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I have gone through a long tutorial on W3Schooles to learn CSS; I learnt some basics but still miss my primary aim: Positioning DIVs

This is what I'm trying to do

*---------*---------*
*         *         *
*         *         *
*---------*---------*

My goal is simple and trivial for some, but I'm having headaches doing this the right way, in fact I did it but it has lot of problems when I add more text to the DIVs or they simply merge with another DIVs

What I did is simply play with margin and padding values using FireBug. All I need now is to learn me this simple (I hope) trick, what I'm missing is: how this simple positioning works? Shall I use absolute, relative positioning? Change the margin, the padding, the size??

If you have a good tutorial explaining this point, so please point it. I had other headaches looking for that on Google.

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6 Answers 6

up vote 5 down vote accepted

It looks like you are trying to float two columns next to each other. This is fairly simple and covered in depth here :

http://www.456bereastreet.com/lab/developing_with_web_standards/csslayout/2-col/

I tend to stay away from the position property unless I have to overlay some elements.

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7  
That first sentence totally sounds too much like Clippy... –  Darko Z Jun 22 '09 at 1:13
    
finally a step-by-step tutorial I was looking for now 2 months ago!!! –  Omar Abid Jun 22 '09 at 10:57

Creating a 2 column layout in CSS

Personally, I don't like using a clear:both on a br tag.

Use overflow: auto on the parent div instead

<div class="container" style="overflow: auto">
    <div style="width:300px;float:left"><p>left column</p></div>
    <div style="width:300px;float:left"><p>right column</p></div>
</div>
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what's class "container" and what does overflow mean? –  Omar Abid Jun 22 '09 at 10:56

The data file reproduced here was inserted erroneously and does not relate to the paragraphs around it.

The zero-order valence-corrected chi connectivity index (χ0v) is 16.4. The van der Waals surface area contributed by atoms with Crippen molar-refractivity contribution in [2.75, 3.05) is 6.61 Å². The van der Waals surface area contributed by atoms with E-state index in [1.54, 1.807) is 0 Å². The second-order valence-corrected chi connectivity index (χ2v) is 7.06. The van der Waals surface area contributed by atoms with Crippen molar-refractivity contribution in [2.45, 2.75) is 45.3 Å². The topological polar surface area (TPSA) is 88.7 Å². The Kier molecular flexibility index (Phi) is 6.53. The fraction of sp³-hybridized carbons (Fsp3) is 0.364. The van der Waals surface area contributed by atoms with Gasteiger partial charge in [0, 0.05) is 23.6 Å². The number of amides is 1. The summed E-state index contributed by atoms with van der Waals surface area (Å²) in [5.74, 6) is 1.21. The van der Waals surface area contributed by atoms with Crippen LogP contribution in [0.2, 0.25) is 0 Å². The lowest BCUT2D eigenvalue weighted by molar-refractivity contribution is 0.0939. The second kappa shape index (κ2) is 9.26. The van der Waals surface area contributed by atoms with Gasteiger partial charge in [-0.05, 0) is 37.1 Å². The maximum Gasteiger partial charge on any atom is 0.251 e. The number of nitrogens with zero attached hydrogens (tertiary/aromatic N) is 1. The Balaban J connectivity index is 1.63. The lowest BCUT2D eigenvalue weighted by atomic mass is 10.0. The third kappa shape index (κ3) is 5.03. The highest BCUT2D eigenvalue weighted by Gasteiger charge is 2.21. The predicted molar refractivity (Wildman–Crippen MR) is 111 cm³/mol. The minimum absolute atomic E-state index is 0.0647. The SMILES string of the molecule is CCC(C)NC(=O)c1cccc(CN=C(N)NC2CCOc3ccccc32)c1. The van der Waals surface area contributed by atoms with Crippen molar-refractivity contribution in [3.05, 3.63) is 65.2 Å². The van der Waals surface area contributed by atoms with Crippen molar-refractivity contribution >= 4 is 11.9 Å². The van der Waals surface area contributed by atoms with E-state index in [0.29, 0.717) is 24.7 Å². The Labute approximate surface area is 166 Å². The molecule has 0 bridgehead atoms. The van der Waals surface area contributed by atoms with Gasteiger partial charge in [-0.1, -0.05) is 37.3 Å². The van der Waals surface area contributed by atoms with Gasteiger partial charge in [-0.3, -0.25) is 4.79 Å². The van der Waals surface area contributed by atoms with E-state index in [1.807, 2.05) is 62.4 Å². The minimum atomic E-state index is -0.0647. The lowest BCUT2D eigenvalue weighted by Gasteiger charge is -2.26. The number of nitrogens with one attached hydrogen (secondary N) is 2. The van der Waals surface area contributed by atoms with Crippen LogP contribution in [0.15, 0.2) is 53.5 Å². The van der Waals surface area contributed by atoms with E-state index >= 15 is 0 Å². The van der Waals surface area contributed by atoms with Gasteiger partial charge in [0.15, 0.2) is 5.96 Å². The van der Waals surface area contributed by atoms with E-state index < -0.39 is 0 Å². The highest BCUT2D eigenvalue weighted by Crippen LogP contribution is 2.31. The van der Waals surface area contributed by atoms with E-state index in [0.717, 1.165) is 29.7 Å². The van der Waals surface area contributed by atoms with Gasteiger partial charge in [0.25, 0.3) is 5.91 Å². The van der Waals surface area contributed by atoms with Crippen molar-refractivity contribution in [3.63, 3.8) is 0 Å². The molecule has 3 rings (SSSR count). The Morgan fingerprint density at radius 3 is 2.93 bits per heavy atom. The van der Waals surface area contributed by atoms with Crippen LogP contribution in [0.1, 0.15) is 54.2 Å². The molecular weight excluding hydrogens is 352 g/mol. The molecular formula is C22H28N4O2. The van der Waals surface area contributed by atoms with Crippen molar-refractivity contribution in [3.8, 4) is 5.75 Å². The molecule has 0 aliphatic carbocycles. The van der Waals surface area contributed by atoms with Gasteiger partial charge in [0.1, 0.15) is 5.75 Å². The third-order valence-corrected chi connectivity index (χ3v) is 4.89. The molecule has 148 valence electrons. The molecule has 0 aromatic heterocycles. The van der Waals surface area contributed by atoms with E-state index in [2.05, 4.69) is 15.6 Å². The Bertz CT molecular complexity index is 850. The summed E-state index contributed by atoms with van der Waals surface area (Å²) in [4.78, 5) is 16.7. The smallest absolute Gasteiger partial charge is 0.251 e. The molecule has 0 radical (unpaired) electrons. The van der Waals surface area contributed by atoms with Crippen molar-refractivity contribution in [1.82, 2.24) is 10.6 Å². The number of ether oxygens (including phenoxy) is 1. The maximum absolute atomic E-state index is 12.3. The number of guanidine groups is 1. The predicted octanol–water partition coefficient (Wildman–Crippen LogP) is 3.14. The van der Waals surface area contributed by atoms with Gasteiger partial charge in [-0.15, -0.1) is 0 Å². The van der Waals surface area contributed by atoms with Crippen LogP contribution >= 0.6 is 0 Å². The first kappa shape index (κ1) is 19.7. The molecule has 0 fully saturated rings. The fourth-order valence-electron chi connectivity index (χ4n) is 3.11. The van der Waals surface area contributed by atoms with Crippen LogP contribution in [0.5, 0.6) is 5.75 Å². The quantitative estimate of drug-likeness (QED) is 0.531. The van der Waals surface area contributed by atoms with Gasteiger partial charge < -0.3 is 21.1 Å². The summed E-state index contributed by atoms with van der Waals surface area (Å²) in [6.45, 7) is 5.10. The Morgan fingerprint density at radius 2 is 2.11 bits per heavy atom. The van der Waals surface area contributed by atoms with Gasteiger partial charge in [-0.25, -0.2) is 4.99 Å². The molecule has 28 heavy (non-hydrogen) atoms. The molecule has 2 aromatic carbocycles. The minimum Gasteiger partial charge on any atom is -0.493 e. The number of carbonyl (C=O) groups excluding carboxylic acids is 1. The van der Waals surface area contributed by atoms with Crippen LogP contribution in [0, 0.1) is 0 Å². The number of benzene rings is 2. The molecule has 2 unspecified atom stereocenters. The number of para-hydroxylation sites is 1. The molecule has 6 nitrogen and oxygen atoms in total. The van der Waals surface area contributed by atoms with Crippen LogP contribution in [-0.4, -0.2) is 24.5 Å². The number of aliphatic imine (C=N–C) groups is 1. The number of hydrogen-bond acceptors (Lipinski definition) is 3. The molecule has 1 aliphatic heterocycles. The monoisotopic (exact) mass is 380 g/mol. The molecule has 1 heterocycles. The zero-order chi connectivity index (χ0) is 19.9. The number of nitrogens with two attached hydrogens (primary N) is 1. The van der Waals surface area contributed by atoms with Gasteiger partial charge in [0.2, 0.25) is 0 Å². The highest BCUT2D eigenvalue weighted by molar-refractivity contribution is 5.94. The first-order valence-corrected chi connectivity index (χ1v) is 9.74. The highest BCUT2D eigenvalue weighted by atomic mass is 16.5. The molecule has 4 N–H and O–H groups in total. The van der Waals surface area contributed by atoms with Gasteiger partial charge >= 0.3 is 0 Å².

'Container' is just a name given to the box which contains the columns so that you can style it. Overflow is a CSS property that governs how a box behaves when it's content overflows. –  Jon Winstanley Jun 23 '09 at 7:25

I've had good luck emulating the code found in the 960 grid system.

The right way is hard because many things aren't really cross browser compatible. Browsers are getting better, but its still a nightmare if you have to use anything IE compatible. (lots of hacks)

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With absolute positioning you can absolutely place any of your div's. the drawback being that they are stuck in those positions no matter the resolution or the size of the window displaying your page.

What you could do is float your left column to the left, and then not specify floating on the right column. Keep the default positioning by not specifying absolute nor relative, then just adjust the widths of the elements as needed.

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If you are okay with setting specific widths on your divs, the following has worked well for me:

<div style="width: 200px; float: left;"> left column </div>
<div style="width: 600px; float: left;"> right column </div>
<div style="clear: both;"> footer (can be left blank) </div>

The "float: left" makes the columns line up side-by-side. The last div (with the clear: both) makes it so that anything you put after the columns stays below the columns. This way, you can change the width of either column without messing with the styling of the other.

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<div class="container">
    <div style="width:300px;float:left"><p>left column</p></div>
    <div style="width:300px;float:left"><p>right column</p></div>
    <br style="clear:both" />
</div>
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You could do away with : <br style="clear:both" /> by just putting "overflow: hidden" in your #container div style. You shouldn't cater your HTML code for CSS. :) –  Zach Holmquist Jun 22 '09 at 19:14

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